Established from 1332 to 1339 as a foundation endowed by the wealthy patrician Konrad Groß for the elderly and needy. Considered the largest private endowment by any individual before 1500.
The Hospital of the Holy Spirit was established in 1332–39 by Konrad Gross, a wealthy patrician, for the care for the elderly and needy. It was the largest private endowment in the Holy Roman Empire up to 1500. After 1500 the building complex was extended over the Pegnitz according to plans by Hans Beheim the Elder. Two structures along the southern arm of the river and the north wall of the former hospital church with its polygonal ridge-turret survive.
From 1424 to 1796, the imperial regalia were kept in the hospital church (not reconstructed after the war). In the arcaded Kreuzigungshof, there are the central figures of Adam Kraft’s Crucifixion group (ca 1506/08) and the tomb monuments of Konrad Gross (d. 1356) and Herdegen Valzner (d. 1423).References:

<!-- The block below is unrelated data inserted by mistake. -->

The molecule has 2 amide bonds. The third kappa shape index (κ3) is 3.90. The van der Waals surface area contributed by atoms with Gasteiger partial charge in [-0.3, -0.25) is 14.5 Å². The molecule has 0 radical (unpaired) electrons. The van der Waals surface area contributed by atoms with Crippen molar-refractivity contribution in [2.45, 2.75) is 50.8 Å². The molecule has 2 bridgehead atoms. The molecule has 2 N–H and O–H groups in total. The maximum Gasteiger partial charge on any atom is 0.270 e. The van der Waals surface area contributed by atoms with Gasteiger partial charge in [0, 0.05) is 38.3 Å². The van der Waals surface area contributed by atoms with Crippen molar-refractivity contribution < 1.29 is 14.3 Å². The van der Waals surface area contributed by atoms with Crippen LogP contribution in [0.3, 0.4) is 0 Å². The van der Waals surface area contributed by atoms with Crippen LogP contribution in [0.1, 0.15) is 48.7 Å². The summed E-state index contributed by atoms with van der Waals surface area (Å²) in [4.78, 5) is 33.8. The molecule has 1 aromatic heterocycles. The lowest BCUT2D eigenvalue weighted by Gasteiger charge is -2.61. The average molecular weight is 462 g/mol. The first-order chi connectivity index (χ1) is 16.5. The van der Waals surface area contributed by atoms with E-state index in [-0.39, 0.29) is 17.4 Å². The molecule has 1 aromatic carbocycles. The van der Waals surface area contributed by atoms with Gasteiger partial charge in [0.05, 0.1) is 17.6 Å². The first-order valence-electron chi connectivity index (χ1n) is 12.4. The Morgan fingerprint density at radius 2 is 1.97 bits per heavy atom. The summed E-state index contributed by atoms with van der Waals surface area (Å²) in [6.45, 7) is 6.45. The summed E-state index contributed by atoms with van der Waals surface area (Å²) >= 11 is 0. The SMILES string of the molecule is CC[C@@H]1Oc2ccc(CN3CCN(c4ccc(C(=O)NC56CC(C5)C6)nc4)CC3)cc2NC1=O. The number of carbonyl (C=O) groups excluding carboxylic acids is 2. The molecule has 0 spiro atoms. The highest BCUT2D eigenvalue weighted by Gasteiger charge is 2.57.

Built around AD 90 to entertain the legionaries stationed at the fort of Caerleon (Isca), the impressive amphitheatre was the Roman equivalent of today’s multiplex cinema. Wooden benches provided seating for up to 6,000 spectators, who would gather to watch bloodthirsty displays featuring gladiatorial combat and exotic wild animals.
Long after the Romans left, the amphitheatre took on a new life in Arthurian legend. Geoffrey of Monmouth, the somewhat imaginative 12th-century scholar, wrote in his History of the Kings of Britain that Arthur was crowned in Caerleon and that the ruined amphitheatre was actually the remains of King Arthur’s Round Table.
Today it is the most complete Roman amphitheatre in Britain.